Jackie Wilson was born in Detroit in 1934. He left school at fifteen, joined a gospel group, got into trouble with the police, started drinking and got married by the age of seventeen. Not a great start to his career in music. Fortunately, he really could sing!

His first taste of fame came as lead singer with a vocal group called Billy Ward and His Dominoes, which he joined in 1953, as a replacement for Clyde McPhatter. (McPhatter left to set up the Drifters). The group secured television appearances, had a series of successful hits and developed a good stage performance. By 1957, Wilson was ready to begin the next phase of his career as a solo singer.

His manager Al Green (not the Al Green!) got him a contract with Decca, who assigned him to the Brunswick label, based in New York. Green also met Berry Gordy in Detroit, who agreed, along with his sister Gwen Gordy and Billy Davis, to write some songs for Wilson. Everything was looking good, when Green suddenly died. His business partner Nat Tarnopol took over as Wilson’s new manager and the song-writing team came up with seven songs. Wilson’s first single  “Reet Petite” was followed by  “To Be Loved”, “I’m Wanderin'”, “We Have Love”, “That’s Why (I Love You So)”, “I’ll Be Satisfied” and “Lonely Teardrops”. Several of the songs did well, entering the Pop or R&B Charts, with “Lonely Teardrops” the most successful, reaching number one on the R&B chart in 1958 and achieving gold certification from the RIAA for sales in excess of one million.

Following a dispute with Nat Tarnopol over royalty payments, Berry Gordy and his co-writers moved on, but Wilson continued to find success. Between 1959 and 1963 he released a series of  hit singles and albums, with four more R&B number ones: “You Better Know It”, “A Woman, a Lover, a Friend”, “Doggin’ Around” and “Baby Workout”.

Jackie Wilson 1961

For the next few years the level of success declined, until a new producer came on the scene, Carl Davis, based in Chicago. The change achieved the desired effect and Wilson’s career was revived by three successful singles over the period 1966 to 1968: “Whispers (Gettin’ Louder)”, “(Your Love Keeps Lifting Me) Higher and Higher” and “I Get the Sweetest Feeling”. The second of these reached number one on the R&B chart and recaptures the excitement of Wilson’s earlier hits. You can hear why Jackie Wilson’s nickname was Mr. Excitement.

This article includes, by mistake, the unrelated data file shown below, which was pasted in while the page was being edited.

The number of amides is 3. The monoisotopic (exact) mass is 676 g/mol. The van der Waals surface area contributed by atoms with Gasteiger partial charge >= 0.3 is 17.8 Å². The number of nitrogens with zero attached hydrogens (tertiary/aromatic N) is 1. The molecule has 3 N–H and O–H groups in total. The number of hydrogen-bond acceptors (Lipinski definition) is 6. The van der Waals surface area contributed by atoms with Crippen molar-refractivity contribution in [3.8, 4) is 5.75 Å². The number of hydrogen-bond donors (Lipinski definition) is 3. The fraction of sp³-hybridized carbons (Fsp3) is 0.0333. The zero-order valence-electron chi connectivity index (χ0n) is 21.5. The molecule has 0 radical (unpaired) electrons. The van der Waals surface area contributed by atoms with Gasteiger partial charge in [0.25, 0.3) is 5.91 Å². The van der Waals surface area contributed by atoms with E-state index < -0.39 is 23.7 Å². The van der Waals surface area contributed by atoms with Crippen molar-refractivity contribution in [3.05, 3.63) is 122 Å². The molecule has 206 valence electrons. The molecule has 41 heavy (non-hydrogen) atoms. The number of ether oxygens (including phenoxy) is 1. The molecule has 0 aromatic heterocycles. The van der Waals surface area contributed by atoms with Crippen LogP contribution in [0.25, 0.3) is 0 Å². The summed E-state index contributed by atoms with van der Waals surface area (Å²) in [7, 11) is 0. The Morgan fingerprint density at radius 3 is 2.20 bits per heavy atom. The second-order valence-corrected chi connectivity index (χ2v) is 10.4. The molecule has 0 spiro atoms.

Davis realised that Wilson needed a new stimulus to rekindle the old fire. He therefore decided to record the tracks not with the usual Brunswick musicians in New York but with Detroit musicians from Motown Records and other Chicago-based session players. The Funk Brothers were happy to contribute and made a big difference.

His final hit, “You Got Me Walkin'”, was written by Eugene Record of the Chi-Lites, released in 1972, with the Chi-Lites backing him on vocals and instruments.

On September 29, 1975, Wilson was performing in Cherry Hill, New Jersey, singing “Lonely Teardrops”, when he  collapsed on stage. He never fully recovered and spent eight years in care, until his death in 1984.

He had released over fifty singles that entered the charts, covering a variety of styles, but his importance lies in the way that he performed these songs. He paved the way for James Brown and Michael Jackson with his stage act. He also met Elvis Presley and gave him a few tips. He popularised soul and R&B, taking them into the mainstream, and attracted a much wider audience for this wonderful music.

Jackie Wilson was posthumously inducted into the Rock and Roll Hall of Fame in 1987. He was honoured with the Rhythm and Blues Foundation’s Legacy Tribute Award in 2003. He was inducted into the R&B Music Hall of Fame in 2013. And finally, he was honoured with a star on the Hollywood Walk of Fame in 2019.

Wilson had three posthumous hits in the UK when “Reet Petite” reached number one in 1986, followed in 1987 by “I Get the Sweetest Feeling” and “(Your Love Keeps Lifting Me) Higher and Higher” which both made number three in the UK charts.

Berry Gordy has written in his autobiography that Wilson was “The greatest singer I’ve ever heard. The epitome of natural greatness. Unfortunately for some, he set the standard I’d be looking for in singers forever”.